to a remote location via the Remote Spooling Communications Subsystem,
RSCS expects to find the destination identification in the file tag. Tag
data is set, changed, and queried using the CP TAG It to spool terminal input and output. All data sent to
the terminal, whether it be from the virtual machine, the control
program or the virtual machine operator, can be spooled. Spooling is
particularly desirable when a virtual machine is run with its console
disconnected. Console spooling is usually started via the command SPOOL CONSOLE START An exception to this is when a system operator logs on using a graphics
device. In this instance, console spooling is automatically started and
continues in effect even if the system operator should disconnect from
the graphics device and log on to a nongraphic device. In order to stop
automatic console spooling, the system operator must issue the command SPOOL CONSOLE STOP SPOOL FILE RECOVERY If the system should suffer an abnormal termination, there are three
degrees of recovery for the system spool files; warm start (WARft), checkpoint start (CKPT), and force start (FORCE). Warm start is
automatically invoked if SET DUMP AUTO is in effect. Otherwise, the
choice of recovery method is selected when the following message is
Bote that a cold (COLD) start does not recover any spool files. After a system failure, the warm start procedure copies spool file,
accounting, and system message data to warm start cylinders on an
auxiliary DASD. When the system is reloaded, this information is
retrieved and the spool file chains and other system data are restored
to their original status. If the warm start procedure cannot be
implemented because certain required areas of storage are invalid, the
operator is notified to take other recovery procedures.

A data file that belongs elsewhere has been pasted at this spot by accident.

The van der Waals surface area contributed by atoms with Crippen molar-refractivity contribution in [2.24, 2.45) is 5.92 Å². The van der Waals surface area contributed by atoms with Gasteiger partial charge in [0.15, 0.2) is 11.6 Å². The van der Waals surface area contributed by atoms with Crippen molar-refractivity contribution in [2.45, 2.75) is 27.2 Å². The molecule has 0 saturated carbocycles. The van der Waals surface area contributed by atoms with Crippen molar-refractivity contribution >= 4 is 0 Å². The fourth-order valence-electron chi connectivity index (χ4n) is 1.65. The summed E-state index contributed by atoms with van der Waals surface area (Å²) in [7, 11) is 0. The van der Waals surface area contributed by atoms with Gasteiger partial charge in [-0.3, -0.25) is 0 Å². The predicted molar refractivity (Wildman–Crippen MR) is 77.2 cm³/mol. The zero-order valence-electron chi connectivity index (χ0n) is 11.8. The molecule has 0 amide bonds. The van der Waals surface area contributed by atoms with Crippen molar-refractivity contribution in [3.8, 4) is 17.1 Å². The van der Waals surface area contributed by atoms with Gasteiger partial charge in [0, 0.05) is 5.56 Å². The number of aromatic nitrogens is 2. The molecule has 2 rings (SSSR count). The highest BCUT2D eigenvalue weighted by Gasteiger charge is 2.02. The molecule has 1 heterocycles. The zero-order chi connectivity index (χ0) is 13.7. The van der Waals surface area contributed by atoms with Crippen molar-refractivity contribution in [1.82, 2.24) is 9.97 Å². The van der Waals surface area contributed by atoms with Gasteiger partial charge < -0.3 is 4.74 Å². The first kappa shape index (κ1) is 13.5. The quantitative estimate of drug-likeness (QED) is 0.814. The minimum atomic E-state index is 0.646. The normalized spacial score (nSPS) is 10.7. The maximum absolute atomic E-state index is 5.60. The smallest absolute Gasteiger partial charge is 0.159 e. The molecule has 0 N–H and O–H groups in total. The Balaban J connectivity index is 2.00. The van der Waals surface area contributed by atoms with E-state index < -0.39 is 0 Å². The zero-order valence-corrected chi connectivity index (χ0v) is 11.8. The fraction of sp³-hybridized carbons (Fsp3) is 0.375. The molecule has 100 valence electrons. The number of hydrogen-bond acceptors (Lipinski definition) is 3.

Any new or revised status of spool file blocks, spooling devices, and
spool hold queue blocks is dynamically copied to checkpoint cylinders on
an auxiliary DASD as they occur. When a checkpoint (CKPT) start is
requested, this is the information that is used to recreate the spocl
file It differs from warm start data in that only spool file
data is restored; accounting and system messages information is not
recovered. Also, the order of spool files on any particular restored
chain is not the original sequence but a random one. Part 2. Control Program (CP) 81
A force start is required when checkpoint start encounters I/O errors
while reading files, or invalid data. The procedure is the same as for
cbeckpoint start except that unreadable or invalid files are bypassed. CP The CP commands allow you to control the virtual machine from the
terminal, much as an operator controls a real machine. Virtual machine
execution can be stopped at any time by use of the terminal's attention
key (for 3066 and 3270 terminals, the ENTER key is used); it can be
restarted by entering the appropriate CP command. External, attention,
and device ready interrupts can be simulated on the virtual machine. Virtual storage and virtual machine registers can be inspected and
modified, as can status words such as the PSi and the CSW. Extensive
trace facilities are provided for the virtual machine, as well as a
single-instruction mode. Commands are available to invoke the spooling
and disk sharing functions of CP. CP commands are classified by privilege classes. The V8/370 directory entry for each user assigns one or more privilege classes.
The classes are primary system operator (class A), system resource
operator (class B), system programmer (class C), spooling operator
(class D), system analyst (class E), service representative (class F),
and general user (class G). Commands in the system analyst class may be
used to inspect real storage locations, but may not be used to make modifications to real storage. Commands in the operator class provide
real resource control capabilities. System operator commands include
all commands related to virtual machine performance options, such as
assigning a set of reserved page frames to a selected virtual machine.
For descriptions of all the CP commands, see the !£f and the 82 IBM VM/370 System Programmer's Guide
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